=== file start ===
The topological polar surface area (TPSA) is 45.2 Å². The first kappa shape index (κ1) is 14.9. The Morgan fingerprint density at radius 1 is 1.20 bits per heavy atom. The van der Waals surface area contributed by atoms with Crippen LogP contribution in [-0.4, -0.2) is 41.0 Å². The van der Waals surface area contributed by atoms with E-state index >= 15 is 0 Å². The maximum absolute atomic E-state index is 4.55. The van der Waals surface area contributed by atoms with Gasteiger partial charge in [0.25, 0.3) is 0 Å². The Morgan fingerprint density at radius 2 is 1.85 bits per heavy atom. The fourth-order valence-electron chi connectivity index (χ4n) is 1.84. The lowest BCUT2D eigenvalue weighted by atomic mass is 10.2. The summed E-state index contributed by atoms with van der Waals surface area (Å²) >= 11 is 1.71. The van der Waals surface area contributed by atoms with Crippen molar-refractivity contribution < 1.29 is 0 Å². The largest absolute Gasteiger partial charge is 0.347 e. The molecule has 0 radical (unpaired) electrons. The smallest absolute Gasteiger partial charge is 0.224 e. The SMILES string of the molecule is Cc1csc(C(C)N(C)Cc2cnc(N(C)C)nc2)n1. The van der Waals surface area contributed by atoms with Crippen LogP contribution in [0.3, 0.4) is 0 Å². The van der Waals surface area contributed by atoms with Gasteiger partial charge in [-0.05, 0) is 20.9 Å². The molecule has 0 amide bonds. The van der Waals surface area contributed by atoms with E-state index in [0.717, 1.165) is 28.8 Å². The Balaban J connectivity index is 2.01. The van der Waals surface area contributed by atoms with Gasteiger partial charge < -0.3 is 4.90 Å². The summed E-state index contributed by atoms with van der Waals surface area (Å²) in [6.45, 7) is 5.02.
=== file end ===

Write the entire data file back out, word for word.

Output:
The topological polar surface area (TPSA) is 45.2 Å². The first kappa shape index (κ1) is 14.9. The Morgan fingerprint density at radius 1 is 1.20 bits per heavy atom. The van der Waals surface area contributed by atoms with Crippen LogP contribution in [-0.4, -0.2) is 41.0 Å². The van der Waals surface area contributed by atoms with E-state index >= 15 is 0 Å². The maximum absolute atomic E-state index is 4.55. The van der Waals surface area contributed by atoms with Gasteiger partial charge in [0.25, 0.3) is 0 Å². The Morgan fingerprint density at radius 2 is 1.85 bits per heavy atom. The fourth-order valence-electron chi connectivity index (χ4n) is 1.84. The lowest BCUT2D eigenvalue weighted by atomic mass is 10.2. The summed E-state index contributed by atoms with van der Waals surface area (Å²) >= 11 is 1.71. The van der Waals surface area contributed by atoms with Crippen molar-refractivity contribution < 1.29 is 0 Å². The largest absolute Gasteiger partial charge is 0.347 e. The molecule has 0 radical (unpaired) electrons. The smallest absolute Gasteiger partial charge is 0.224 e. The SMILES string of the molecule is Cc1csc(C(C)N(C)Cc2cnc(N(C)C)nc2)n1. The van der Waals surface area contributed by atoms with Crippen LogP contribution in [0.3, 0.4) is 0 Å². The van der Waals surface area contributed by atoms with Gasteiger partial charge in [-0.05, 0) is 20.9 Å². The molecule has 0 amide bonds. The van der Waals surface area contributed by atoms with E-state index in [0.717, 1.165) is 28.8 Å². The Balaban J connectivity index is 2.01. The van der Waals surface area contributed by atoms with Gasteiger partial charge < -0.3 is 4.90 Å². The summed E-state index contributed by atoms with van der Waals surface area (Å²) in [6.45, 7) is 5.02.